India-Bangladesh Delimitation Of EEZ: Utilizing The UN Tribunal – Analysis


By Jemimah Joanne C. Villaruel*

The simmering territorial and maritime dispute in the South China Sea seems poised to lengthen and grow even more complex with ASEAN states such as the Philippines and Vietnam trading barbs with China over the conflict. In fact, the Philippines-China maritime dispute has now reached a pivotal point as the arbitration case submitted by the Philippines to the UN is currently underway. Meanwhile, the US and Japan have criticized China’s reclamation activities and in turn, China has accused the US of meddling in the disputes and militarizing the area. While the nexus of maritime security issues and its corresponding actions in ASEAN region grows convoluted, the recent resolution of the maritime boundary dispute between India and Bangladesh in the Indian Ocean is a welcome development.

While all eyes are fixed on an increasingly volatile South China Sea, the Indian Ocean is also fast becoming a locus for strategic and maritime competition between major and rising powers. As the world’s third largest ocean, the Indian Ocean covers a vast area of approximately 66,000 kilometers of coastlines and serves as one of the world’s major sea lines of communication linking the Middle East, Africa, and East Asia as a critical trade route for oil exports from Gulf nations.

Bangladesh, for its part, has limited natural resources. With its naturally concave coastlines, Bangladesh’s proposed maritime zones overlaps with those of India and Myanmar, presenting complications in exploring and exploiting its maritime domain.

An island in the Bay of Bengal

The case known as the Bay of Bengal Maritime Boundary Arbitration between India and Bangladesh has undergone a long and arduous process of negotiations starting on 8 October 2009 when Bangladesh lodged an arbitration case concerning the delimitation of its maritime boundary with India pursuant to Article 287 and Annex VII, Article 1 of the United Nations Convention on the Law of the Sea (UNCLOS). The arbitral tribunal ruled on the location of the land boundary terminus, delimitation of the territorial sea, exclusive economic zone, and the continental shelf within and beyond 200 nautical miles between the two states.

The maritime dispute between India and Bangladesh began in the 1970s when a small island named New Moore in India, and South Talpatti in Bangladesh, first emerged in the mouth of the Hariabhanga River in the Bay of Bengal, which serves as a river border between India and Bangladesh. Both countries immediately claimed sovereignty on the island. Although the island has since disappeared, the maritime dispute remained unresolved for many years until the UN tribunal handed down its decision in 2014.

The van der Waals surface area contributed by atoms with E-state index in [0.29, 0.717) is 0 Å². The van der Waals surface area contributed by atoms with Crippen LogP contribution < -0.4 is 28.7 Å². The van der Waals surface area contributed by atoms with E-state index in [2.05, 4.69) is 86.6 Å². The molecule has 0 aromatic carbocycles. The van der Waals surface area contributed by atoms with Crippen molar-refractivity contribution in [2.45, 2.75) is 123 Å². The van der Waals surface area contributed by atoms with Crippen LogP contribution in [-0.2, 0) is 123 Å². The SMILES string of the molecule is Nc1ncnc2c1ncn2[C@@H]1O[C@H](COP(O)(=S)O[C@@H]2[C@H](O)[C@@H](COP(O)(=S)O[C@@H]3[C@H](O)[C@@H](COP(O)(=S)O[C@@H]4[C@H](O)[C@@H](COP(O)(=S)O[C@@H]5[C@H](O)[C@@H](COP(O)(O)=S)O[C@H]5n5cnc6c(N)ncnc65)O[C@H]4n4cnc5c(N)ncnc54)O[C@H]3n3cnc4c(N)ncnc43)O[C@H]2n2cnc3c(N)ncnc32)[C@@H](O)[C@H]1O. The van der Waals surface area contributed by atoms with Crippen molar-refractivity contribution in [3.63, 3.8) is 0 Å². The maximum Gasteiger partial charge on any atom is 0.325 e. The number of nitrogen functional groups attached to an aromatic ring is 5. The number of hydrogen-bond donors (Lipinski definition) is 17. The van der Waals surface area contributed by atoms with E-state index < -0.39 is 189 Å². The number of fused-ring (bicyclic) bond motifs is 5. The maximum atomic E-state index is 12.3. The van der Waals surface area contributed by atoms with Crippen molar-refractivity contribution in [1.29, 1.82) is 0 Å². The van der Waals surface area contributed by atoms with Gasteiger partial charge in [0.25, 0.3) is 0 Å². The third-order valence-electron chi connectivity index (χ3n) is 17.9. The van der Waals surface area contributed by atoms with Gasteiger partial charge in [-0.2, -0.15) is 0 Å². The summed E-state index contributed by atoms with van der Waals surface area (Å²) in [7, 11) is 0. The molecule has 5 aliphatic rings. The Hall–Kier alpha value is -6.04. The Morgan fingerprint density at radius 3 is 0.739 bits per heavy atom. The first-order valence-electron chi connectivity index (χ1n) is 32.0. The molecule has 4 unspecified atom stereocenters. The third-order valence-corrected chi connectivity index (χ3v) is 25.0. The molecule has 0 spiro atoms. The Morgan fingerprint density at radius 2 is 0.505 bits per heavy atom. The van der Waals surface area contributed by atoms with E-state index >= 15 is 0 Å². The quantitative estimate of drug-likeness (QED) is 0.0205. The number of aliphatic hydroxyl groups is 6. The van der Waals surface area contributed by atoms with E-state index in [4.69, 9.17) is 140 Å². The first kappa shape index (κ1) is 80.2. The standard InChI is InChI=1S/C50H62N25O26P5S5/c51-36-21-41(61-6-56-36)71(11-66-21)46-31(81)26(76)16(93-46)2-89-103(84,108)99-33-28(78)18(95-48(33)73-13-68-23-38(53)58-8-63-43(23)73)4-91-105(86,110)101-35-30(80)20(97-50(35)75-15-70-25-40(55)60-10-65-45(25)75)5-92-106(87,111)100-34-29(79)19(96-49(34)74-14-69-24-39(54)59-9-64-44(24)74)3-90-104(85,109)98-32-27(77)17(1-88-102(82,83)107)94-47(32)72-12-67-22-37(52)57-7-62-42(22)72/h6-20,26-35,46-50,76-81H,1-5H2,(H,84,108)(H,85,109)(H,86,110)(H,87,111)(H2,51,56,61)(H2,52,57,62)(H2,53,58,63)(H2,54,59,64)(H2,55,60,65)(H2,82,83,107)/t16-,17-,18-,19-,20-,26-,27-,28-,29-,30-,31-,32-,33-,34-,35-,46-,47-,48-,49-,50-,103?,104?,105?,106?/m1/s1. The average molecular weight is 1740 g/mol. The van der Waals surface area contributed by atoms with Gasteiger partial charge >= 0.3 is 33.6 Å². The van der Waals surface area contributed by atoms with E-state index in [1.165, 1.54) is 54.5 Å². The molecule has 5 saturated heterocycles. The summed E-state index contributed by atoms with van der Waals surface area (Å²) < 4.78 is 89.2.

Myanmar and India, situated on either side of Bangladesh, favored a maritime delimitation based on equidistance. But Bangladesh countered that due to its natural and unstable concave coastline, the equidistance method would be disadvantageous and result in the country being zone-locked. Utilizing the equidistance method would also restrict Bangladesh’s exclusive economic zone (EEZ) to 180-190 nautical miles instead of the 200 nautical miles provided by UNCLOS, which would deprive its entitlement to an outer continental shelf.

UN Decision

The arbitral tribunal decided that using equidistance to arrive at an impartial solution was the appropriate method in delimiting the EEZ and continental shelf of India and Bangladesh. A provisional equidistance line was then constructed by the Tribunal which would serve as a basis for measuring the EEZ and continental shelf of both countries. The Tribunal acknowledged that due to the concavity of the coastline of Bangladesh, the provisional equidistance line necessitated an adjustment in favor of Bangladesh. As a final step to the delimitation, the Tribunal also conducted a Disproportionality Test to ensure that both countries were allocatedwith a maritime space proportional to their respective coasts. The delimitation by the Tribunal, however, gave rise to a ‘gray area’ located beyond 200 M of Bangladesh’s coast but within 200 M of the coast of India. To address any potential dispute in undertak-ing maritime activities in this area, the Tribunal decided that Bangladesh has sovereign rights to explore the continental shelf, sea-bed and subsoil such as for oil and gas, while India has sovereign rights to its waters which would encompass fishing activities.

Thus, on 7 July 2014, the UN tribunal handed down its long-awaited decision on the delineation of maritime boundaries between the two countries awarding 19,467 sq. km of the 25,602 sq. km sea area of the Bay of Bengal to Bangladesh. Although the bulk of Bangladesh’s claim to the continental shelf was not admitted by the Tribunal, it was still able to gain an outlet to the extended con-tinental shelf allowing it to explore oil and gas in the Bay of Bengal. The award was also positively received by India as it was able to keep a majority of its claimed maritime area and gain control over the disputed waters surrounding the now submerged New Moore Island.